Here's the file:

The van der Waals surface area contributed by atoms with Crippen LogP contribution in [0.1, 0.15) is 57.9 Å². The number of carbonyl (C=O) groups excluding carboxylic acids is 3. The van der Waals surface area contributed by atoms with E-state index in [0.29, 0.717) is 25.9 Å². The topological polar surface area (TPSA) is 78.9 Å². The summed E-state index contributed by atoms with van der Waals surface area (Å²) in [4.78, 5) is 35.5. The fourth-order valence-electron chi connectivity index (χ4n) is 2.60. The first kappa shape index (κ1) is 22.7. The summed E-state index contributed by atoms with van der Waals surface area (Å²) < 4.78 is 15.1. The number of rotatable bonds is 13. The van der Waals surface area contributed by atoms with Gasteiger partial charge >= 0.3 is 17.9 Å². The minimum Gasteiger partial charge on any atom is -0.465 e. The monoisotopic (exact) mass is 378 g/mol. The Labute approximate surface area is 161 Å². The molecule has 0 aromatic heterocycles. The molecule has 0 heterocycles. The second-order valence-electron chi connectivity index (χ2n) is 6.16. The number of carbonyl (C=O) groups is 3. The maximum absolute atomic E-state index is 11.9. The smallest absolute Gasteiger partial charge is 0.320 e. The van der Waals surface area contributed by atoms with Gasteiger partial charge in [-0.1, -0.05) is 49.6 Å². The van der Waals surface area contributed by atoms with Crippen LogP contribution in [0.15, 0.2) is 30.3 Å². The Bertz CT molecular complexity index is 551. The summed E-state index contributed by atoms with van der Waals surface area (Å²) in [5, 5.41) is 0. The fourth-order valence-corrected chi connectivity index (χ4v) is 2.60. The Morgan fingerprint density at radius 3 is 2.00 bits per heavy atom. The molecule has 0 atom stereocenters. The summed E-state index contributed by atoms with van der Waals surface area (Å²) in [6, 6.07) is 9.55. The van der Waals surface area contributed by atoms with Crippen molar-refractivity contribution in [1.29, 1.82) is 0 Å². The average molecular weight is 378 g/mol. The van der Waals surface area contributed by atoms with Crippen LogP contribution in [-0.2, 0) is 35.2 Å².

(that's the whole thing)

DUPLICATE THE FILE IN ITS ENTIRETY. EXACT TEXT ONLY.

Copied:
The van der Waals surface area contributed by atoms with Crippen LogP contribution in [0.1, 0.15) is 57.9 Å². The number of carbonyl (C=O) groups excluding carboxylic acids is 3. The van der Waals surface area contributed by atoms with E-state index in [0.29, 0.717) is 25.9 Å². The topological polar surface area (TPSA) is 78.9 Å². The summed E-state index contributed by atoms with van der Waals surface area (Å²) in [4.78, 5) is 35.5. The fourth-order valence-electron chi connectivity index (χ4n) is 2.60. The first kappa shape index (κ1) is 22.7. The summed E-state index contributed by atoms with van der Waals surface area (Å²) < 4.78 is 15.1. The number of rotatable bonds is 13. The van der Waals surface area contributed by atoms with Gasteiger partial charge >= 0.3 is 17.9 Å². The minimum Gasteiger partial charge on any atom is -0.465 e. The monoisotopic (exact) mass is 378 g/mol. The Labute approximate surface area is 161 Å². The molecule has 0 aromatic heterocycles. The molecule has 0 heterocycles. The second-order valence-electron chi connectivity index (χ2n) is 6.16. The number of carbonyl (C=O) groups is 3. The maximum absolute atomic E-state index is 11.9. The smallest absolute Gasteiger partial charge is 0.320 e. The van der Waals surface area contributed by atoms with Gasteiger partial charge in [-0.1, -0.05) is 49.6 Å². The van der Waals surface area contributed by atoms with Crippen LogP contribution in [0.15, 0.2) is 30.3 Å². The Bertz CT molecular complexity index is 551. The summed E-state index contributed by atoms with van der Waals surface area (Å²) in [5, 5.41) is 0. The fourth-order valence-corrected chi connectivity index (χ4v) is 2.60. The Morgan fingerprint density at radius 3 is 2.00 bits per heavy atom. The molecule has 0 atom stereocenters. The summed E-state index contributed by atoms with van der Waals surface area (Å²) in [6, 6.07) is 9.55. The van der Waals surface area contributed by atoms with Crippen molar-refractivity contribution in [1.29, 1.82) is 0 Å². The average molecular weight is 378 g/mol. The van der Waals surface area contributed by atoms with Crippen LogP contribution in [-0.2, 0) is 35.2 Å².